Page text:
According to foreign media reports, the research team of Dr. Hyoungchul Kim of the Energy Materials Center of the Korea Institute of Science and Technology (KIST) has successfully developed a sulfide-based superionic conductor that can be used as a high-performance solid-state electrolyte. , for all-solid-state batteries. The new material enables lithium-ion conductivity to reach 10.2 mS/cm at room temperature, comparable to the liquid electrolytes used in typical lithium-ion batteries. In addition, the research team has developed a new synthesis technique that can shorten the processing time of existing synthesis techniques by more than one-third. This technology is expected to greatly accelerate the mass production of superionic solid-state electrolyte materials and facilitate the commercialization of all-solid-state batteries.
Currently, Li-ion batteries based on liquid electrolytes are mainly used in electric vehicles and energy storage devices. However, concerns about existing batteries with flammable liquid electrolytes have grown as the safety concerns of such batteries have been raised repeatedly. To address this safety issue, recently, all-solid-state battery technology (where all battery components are replaced by solid-state materials) has attracted great attention.
However, unlike liquid electrolytes in which lithium ions can move freely, the conductivity of solid electrolytes is only 1/10 to 1/100 that of liquid electrolytes because the movement of lithium ions is confined in a rigid solid-state lattice. This has also become one of the most important and difficult challenges in the development of solid-state battery technology, and it also has great technical and economic value.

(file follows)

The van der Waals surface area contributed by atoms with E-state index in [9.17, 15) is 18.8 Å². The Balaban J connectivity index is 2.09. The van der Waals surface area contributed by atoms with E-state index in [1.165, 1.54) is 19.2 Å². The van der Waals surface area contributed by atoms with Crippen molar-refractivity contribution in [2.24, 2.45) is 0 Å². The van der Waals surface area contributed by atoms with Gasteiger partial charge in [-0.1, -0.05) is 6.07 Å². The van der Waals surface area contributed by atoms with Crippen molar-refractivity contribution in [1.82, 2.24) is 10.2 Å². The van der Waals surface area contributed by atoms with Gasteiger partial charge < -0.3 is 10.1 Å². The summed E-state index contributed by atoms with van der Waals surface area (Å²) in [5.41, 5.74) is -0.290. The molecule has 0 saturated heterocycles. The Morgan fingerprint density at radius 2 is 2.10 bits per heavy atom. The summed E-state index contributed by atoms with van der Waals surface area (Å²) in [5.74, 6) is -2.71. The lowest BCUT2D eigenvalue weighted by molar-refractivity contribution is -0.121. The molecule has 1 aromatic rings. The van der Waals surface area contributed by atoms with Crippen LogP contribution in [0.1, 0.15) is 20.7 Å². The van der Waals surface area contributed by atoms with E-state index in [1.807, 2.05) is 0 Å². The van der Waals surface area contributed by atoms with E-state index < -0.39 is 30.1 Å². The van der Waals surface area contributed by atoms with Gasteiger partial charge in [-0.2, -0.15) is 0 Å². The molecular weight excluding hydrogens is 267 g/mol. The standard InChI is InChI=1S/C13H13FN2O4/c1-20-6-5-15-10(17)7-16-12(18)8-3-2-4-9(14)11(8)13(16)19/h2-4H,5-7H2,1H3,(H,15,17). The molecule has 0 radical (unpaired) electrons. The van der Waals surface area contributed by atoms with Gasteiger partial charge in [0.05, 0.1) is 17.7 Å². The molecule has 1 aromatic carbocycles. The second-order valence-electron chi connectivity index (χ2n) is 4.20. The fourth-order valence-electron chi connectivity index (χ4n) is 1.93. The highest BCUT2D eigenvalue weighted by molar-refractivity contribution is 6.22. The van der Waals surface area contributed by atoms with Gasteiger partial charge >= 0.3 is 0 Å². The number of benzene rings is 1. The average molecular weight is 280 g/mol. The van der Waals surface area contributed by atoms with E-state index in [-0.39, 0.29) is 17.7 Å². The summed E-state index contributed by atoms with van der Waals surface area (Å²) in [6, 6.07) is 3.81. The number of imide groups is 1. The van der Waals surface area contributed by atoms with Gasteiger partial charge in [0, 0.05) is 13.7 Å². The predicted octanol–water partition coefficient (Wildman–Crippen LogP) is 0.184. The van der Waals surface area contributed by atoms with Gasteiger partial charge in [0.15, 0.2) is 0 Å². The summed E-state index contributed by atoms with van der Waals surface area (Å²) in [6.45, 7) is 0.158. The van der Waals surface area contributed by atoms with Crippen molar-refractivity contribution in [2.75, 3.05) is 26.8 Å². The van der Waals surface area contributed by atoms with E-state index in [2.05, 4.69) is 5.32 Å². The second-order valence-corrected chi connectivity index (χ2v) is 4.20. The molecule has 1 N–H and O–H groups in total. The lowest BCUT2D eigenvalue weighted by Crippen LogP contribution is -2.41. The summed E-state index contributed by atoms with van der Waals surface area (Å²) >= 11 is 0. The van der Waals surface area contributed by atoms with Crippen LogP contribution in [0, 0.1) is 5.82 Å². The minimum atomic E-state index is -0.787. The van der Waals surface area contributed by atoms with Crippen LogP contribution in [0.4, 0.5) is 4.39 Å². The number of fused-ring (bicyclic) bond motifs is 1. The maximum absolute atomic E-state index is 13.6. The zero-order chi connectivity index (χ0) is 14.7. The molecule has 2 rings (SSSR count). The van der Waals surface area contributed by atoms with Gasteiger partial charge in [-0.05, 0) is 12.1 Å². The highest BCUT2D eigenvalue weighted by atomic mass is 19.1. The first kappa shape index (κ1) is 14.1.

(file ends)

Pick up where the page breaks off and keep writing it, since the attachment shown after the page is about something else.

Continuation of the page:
AL t4518526620189696 KIST develops high-performance solid-state electrolytes to improve the overall performance of electric vehicles
Dr. Kim’s research team used a sulfide crystal structure called arginite to develop a solid-state electrolyte with superconductivity. At the same time, due to the high concentration of lithium ions and the stable structure of the crystal structure, it has a high application prospect. However, due to the uniqueness of the structure, the lithium ion conductivity is still below 4 mS/cm due to the trapping of lithium ions in an octahedral cage located in the arginite crystal.
However, the research team has recently developed a new type of lithium ion channel, by applying a technique to selectively replace a halogen element, chlorine, at specific plateau sites, allowing lithium ions to pass through the eight faceted cage. The new solid-state electrolyte material developed by KIST achieves a lithium-ion conductivity of 10.2 mS/cm, which is comparable to traditional liquid electrolytes at room temperature, and maintains electrochemical stability under various battery operating conditions.
In addition, the novel synthesis method developed by the KIST research team has received more attention due to its potential to significantly increase the mass yield of superionic solid-state electrolyte materials, since traditional solid-state reaction processes require more than a few days of processing time, while the study proposes The simple synthesis method combines the nanocrystal nucleation process with the infrared rapid heat treatment technology to shorten the treatment time to less than 10 hours.